Russian Foreign Minister Sergei Lavrov called on the U.S. to put aside ideology and join forces with Syrian President Bashar al-Assad to fight Islamic State, saying the world now knows which represents the bigger threat.
“We have to engage Syria and we have to engage the Syrian government, including on the fight against terrorism,” Lavrov said yesterday in an interview with Bloomberg Television in New York. “I’m glad that eventually the understanding that terrorism is a much bigger threat than the continued presidency of Assad, this understanding is now accepted basically.”
Russia, a Soviet-era ally of Syria, brokered a deal with the U.S. on disarming Syria’s chemical arsenal last year, averting American military strikes against the country. After that experience, it’s “not logical at all” for U.S. President Barack Obama’s administration to refuse to cooperate now with Syria, Lavrov said.
The U.S. this week expanded its bombing of Islamic State targets to Syria, backed by the broadest Arab-U.S. military coalition since the 1991 Gulf War, after opening the air campaign last month in Iraq. The Pentagon said it continued to attack militants along with partner nations yesterday and on Sept. 26, with a total of seven airstrikes in Syria. The U.S. also conducted three strikes in Iraq.
The Sunni extremist group also known as ISIS and ISIL, which has circulated videos of the beheading of two U.S. journalists and a British aid worker, has seized swaths of territory in both countries this year.
While the U.S. informed Syria before the first strikes this week, it says it won’t collaborate with Assad’s government. As part of the deal that brought Sunni nations into the anti-Islamic State coalition, Obama agreed to increase U.S. efforts to train and equip Syrian rebels as part of the American policy seeking Assad’s removal.
U.S. Secretary of State John Kerry said Sept. 19 that Syrian ally Iran has a role to play in the international coalition to combat Islamic State, though the U.S. government insisted it won’t coordinate with the Iranians or share intelligence.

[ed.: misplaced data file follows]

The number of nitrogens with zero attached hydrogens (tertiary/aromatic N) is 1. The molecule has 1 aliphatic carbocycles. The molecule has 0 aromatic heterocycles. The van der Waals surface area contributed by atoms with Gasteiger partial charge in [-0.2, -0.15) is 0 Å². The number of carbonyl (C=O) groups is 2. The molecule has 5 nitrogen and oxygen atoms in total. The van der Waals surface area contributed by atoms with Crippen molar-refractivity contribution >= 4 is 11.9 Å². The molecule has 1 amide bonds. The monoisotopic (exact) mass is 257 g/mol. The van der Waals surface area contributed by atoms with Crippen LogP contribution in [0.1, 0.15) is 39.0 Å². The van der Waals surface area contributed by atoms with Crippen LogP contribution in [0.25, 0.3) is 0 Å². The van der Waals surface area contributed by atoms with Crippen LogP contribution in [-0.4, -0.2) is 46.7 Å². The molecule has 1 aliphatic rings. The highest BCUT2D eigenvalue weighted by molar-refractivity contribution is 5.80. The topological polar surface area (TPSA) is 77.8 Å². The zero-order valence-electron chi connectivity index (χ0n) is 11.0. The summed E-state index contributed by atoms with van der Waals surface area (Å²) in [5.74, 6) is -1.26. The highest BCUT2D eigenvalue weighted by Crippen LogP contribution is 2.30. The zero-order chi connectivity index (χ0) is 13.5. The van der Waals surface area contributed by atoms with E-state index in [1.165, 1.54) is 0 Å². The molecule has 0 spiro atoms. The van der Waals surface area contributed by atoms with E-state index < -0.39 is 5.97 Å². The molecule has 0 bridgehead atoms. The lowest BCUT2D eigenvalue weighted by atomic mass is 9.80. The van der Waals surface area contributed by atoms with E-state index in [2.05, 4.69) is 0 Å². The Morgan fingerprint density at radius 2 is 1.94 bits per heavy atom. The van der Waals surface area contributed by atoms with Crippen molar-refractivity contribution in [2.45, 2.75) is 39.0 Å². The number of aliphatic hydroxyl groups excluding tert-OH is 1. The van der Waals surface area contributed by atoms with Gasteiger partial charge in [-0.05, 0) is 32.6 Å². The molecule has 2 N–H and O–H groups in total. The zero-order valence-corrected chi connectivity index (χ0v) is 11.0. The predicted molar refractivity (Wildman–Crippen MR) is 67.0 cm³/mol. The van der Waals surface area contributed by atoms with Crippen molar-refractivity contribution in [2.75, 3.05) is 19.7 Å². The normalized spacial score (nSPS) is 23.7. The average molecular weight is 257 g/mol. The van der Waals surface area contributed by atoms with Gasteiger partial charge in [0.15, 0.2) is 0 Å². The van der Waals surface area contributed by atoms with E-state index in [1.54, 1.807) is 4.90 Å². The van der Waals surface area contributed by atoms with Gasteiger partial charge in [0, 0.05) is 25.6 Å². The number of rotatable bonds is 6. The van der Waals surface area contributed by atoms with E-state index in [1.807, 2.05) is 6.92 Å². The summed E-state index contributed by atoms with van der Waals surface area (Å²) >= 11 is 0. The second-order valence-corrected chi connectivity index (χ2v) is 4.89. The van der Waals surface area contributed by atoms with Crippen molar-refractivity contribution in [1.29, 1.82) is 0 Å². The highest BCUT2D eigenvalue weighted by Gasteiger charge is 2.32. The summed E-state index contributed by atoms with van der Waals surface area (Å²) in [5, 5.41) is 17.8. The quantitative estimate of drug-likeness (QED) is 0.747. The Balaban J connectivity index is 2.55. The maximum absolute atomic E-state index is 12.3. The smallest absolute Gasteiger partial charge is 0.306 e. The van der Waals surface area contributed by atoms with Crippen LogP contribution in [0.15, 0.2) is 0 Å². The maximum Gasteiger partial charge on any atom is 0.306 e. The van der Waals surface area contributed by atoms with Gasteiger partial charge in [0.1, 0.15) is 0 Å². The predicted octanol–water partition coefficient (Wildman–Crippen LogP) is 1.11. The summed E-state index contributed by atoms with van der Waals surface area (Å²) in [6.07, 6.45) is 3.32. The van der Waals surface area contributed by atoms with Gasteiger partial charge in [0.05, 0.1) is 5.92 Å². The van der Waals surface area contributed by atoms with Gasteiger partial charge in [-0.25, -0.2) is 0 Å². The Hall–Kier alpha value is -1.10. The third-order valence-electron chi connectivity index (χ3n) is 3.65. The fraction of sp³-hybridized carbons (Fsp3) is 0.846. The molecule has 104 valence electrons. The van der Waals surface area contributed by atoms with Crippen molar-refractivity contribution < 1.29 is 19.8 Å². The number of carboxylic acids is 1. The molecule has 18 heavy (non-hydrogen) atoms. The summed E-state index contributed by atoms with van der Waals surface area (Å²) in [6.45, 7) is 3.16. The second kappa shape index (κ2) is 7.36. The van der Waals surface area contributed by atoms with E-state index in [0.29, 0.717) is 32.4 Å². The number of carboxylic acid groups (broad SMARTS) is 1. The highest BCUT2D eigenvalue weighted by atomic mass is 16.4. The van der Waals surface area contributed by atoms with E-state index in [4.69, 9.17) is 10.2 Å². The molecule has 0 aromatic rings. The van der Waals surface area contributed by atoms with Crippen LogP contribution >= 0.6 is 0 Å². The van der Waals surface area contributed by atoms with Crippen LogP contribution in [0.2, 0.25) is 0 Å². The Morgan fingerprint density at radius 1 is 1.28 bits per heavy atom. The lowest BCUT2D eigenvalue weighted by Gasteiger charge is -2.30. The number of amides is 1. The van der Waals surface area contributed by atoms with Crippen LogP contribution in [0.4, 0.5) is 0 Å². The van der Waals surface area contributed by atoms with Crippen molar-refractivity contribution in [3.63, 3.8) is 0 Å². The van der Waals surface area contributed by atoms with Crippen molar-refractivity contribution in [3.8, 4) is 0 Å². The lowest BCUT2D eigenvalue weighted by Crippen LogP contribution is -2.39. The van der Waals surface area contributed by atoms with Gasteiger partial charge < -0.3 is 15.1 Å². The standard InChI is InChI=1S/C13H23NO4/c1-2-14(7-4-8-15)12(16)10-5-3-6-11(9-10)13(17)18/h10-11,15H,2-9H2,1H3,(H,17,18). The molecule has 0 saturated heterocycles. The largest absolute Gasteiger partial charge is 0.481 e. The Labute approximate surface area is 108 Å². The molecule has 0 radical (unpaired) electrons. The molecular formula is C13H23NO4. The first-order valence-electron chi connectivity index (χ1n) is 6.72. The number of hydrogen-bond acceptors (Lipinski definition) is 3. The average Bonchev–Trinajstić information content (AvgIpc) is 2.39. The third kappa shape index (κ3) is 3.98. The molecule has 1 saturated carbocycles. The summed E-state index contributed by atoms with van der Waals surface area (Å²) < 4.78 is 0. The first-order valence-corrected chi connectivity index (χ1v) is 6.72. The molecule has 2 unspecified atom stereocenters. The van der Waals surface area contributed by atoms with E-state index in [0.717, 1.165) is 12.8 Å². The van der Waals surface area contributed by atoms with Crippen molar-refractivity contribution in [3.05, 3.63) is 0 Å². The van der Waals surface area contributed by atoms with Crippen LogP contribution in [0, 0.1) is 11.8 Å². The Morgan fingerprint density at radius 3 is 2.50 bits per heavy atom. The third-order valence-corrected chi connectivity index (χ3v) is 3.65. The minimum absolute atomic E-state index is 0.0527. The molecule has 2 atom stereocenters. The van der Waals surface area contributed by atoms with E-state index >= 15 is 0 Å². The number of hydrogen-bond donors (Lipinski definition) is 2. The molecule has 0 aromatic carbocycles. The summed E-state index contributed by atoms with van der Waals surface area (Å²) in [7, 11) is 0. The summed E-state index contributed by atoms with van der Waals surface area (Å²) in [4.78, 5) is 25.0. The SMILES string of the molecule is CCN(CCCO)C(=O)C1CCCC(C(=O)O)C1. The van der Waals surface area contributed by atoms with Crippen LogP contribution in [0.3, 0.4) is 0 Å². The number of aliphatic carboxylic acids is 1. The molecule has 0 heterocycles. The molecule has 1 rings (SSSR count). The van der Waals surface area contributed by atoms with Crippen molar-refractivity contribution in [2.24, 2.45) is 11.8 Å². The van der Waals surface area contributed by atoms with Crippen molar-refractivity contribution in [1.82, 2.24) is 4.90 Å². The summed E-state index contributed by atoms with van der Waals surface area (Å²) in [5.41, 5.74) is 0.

“Iran of course should be part of the efforts to fight ISIL, because Iran is the strong opponent of this group,” said Lavrov, who met his Iranian and Syrian counterparts in New York last week during the United Nations General Assembly. “To ignore Iran in this fight and not to invite it for cooperation is a mistake, just like it is a mistake not to consult with the Syrian government and not to cooperate with it.”
Lavrov said on Sept. 26 that the U.S. should coordinate its airstrikes against Islamic State targets in Syria with the Syrian government to make them more effective.
The failure by the U.S. and its allies to work with Assad on fighting Islamic State marks a lack of “pragmatism and common sense,” he told reporters in New York at the United Nations.
Syria’s Foreign Minister Walid al-Muallem said yesterday after meeting Lavrov that the U.S. attacks on Syrian soil lacked international legitimacy because UN Security Council approval wasn’t sought for them.
“Anyway, if their aim is to strike against ISIS, it’s OK. But we still have our doubts about their hidden agenda,” Muallem said.
Russia, the U.S. and Syria held almost daily meetings in The Hague during the process to destroy the country’s chemical stocks, “so I see no reason why the same approach couldn’t be used for fighting terrorism on Syrian territory,” Lavrov said in yesterday’s interview.
Russia, which is supplying weapons to Syria and Iraq, is ready to work with the U.S. on global threats such as Islamic terrorism, though the Obama administration needs to drop its freeze on cooperation in response to the Ukraine conflict, said Lavrov. “It’s up to the U.S. to understand where its interest is,” he said.
Lavrov said his country won’t submit to U.S. demands to meet conditions in exchange for lifting sanctions imposed over the standoff on Russia’s role in destabilizing Ukraine.
Russia’s economy is “not in very good shape” after the U.S. and the Europe Union introduced punitive measures, the foreign minister said.
The sanctions were enacted in response to the annexation of Crimea from Ukraine and its alleged support for pro-Russian separatists in eastern Ukraine. The government in Moscow denies involvement in the conflict.
Still, Lavrov said his country won’t back down even as it pursues efforts for a lasting settlement to the conflict in Ukraine, which has cost more than 3,500 lives.
“We’re not going to do this,” said Lavrov, whose country has opposed Ukraine’s bid to join NATO. “We’re not going to change our position. We believe it’s an honest position.”